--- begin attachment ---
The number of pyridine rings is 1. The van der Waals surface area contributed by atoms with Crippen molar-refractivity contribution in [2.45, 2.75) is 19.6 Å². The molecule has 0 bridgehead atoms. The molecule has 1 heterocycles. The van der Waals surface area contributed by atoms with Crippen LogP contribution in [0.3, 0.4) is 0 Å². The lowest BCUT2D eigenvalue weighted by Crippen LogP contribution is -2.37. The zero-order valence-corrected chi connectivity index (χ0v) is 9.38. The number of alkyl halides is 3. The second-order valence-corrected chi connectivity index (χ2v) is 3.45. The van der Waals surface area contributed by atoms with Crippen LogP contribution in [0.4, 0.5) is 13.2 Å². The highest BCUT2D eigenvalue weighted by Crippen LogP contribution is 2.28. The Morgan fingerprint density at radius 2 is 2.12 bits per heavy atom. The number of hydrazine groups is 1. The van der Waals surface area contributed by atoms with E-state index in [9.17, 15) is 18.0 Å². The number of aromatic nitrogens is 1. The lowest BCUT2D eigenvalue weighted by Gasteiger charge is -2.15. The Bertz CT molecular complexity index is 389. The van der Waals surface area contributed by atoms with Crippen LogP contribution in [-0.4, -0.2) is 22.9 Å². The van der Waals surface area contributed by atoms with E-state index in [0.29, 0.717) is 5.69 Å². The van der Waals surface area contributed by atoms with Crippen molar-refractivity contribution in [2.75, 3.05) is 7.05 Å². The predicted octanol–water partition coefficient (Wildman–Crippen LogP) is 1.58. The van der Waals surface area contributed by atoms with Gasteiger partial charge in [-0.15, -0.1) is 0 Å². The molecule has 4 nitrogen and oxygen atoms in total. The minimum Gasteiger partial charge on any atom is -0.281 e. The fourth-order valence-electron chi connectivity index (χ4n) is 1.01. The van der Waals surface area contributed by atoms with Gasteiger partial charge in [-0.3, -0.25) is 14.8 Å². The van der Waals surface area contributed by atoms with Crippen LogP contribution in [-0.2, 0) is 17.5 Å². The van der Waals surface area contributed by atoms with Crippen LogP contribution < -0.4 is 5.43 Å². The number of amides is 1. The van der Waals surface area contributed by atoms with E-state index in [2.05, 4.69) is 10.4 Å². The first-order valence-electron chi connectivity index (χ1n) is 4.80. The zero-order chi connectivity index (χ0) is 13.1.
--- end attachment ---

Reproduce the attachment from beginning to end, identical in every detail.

The number of pyridine rings is 1. The van der Waals surface area contributed by atoms with Crippen molar-refractivity contribution in [2.45, 2.75) is 19.6 Å². The molecule has 0 bridgehead atoms. The molecule has 1 heterocycles. The van der Waals surface area contributed by atoms with Crippen LogP contribution in [0.3, 0.4) is 0 Å². The lowest BCUT2D eigenvalue weighted by Crippen LogP contribution is -2.37. The zero-order valence-corrected chi connectivity index (χ0v) is 9.38. The number of alkyl halides is 3. The second-order valence-corrected chi connectivity index (χ2v) is 3.45. The van der Waals surface area contributed by atoms with Crippen LogP contribution in [0.4, 0.5) is 13.2 Å². The highest BCUT2D eigenvalue weighted by Crippen LogP contribution is 2.28. The Morgan fingerprint density at radius 2 is 2.12 bits per heavy atom. The number of hydrazine groups is 1. The van der Waals surface area contributed by atoms with E-state index in [9.17, 15) is 18.0 Å². The number of aromatic nitrogens is 1. The lowest BCUT2D eigenvalue weighted by Gasteiger charge is -2.15. The Bertz CT molecular complexity index is 389. The van der Waals surface area contributed by atoms with Crippen LogP contribution in [-0.4, -0.2) is 22.9 Å². The van der Waals surface area contributed by atoms with E-state index in [0.29, 0.717) is 5.69 Å². The van der Waals surface area contributed by atoms with Crippen molar-refractivity contribution in [2.75, 3.05) is 7.05 Å². The predicted octanol–water partition coefficient (Wildman–Crippen LogP) is 1.58. The van der Waals surface area contributed by atoms with Gasteiger partial charge in [-0.15, -0.1) is 0 Å². The molecule has 4 nitrogen and oxygen atoms in total. The minimum Gasteiger partial charge on any atom is -0.281 e. The fourth-order valence-electron chi connectivity index (χ4n) is 1.01. The van der Waals surface area contributed by atoms with Gasteiger partial charge in [-0.3, -0.25) is 14.8 Å². The van der Waals surface area contributed by atoms with Crippen LogP contribution in [-0.2, 0) is 17.5 Å². The van der Waals surface area contributed by atoms with Crippen LogP contribution < -0.4 is 5.43 Å². The number of amides is 1. The van der Waals surface area contributed by atoms with E-state index in [2.05, 4.69) is 10.4 Å². The first-order valence-electron chi connectivity index (χ1n) is 4.80. The zero-order chi connectivity index (χ0) is 13.1.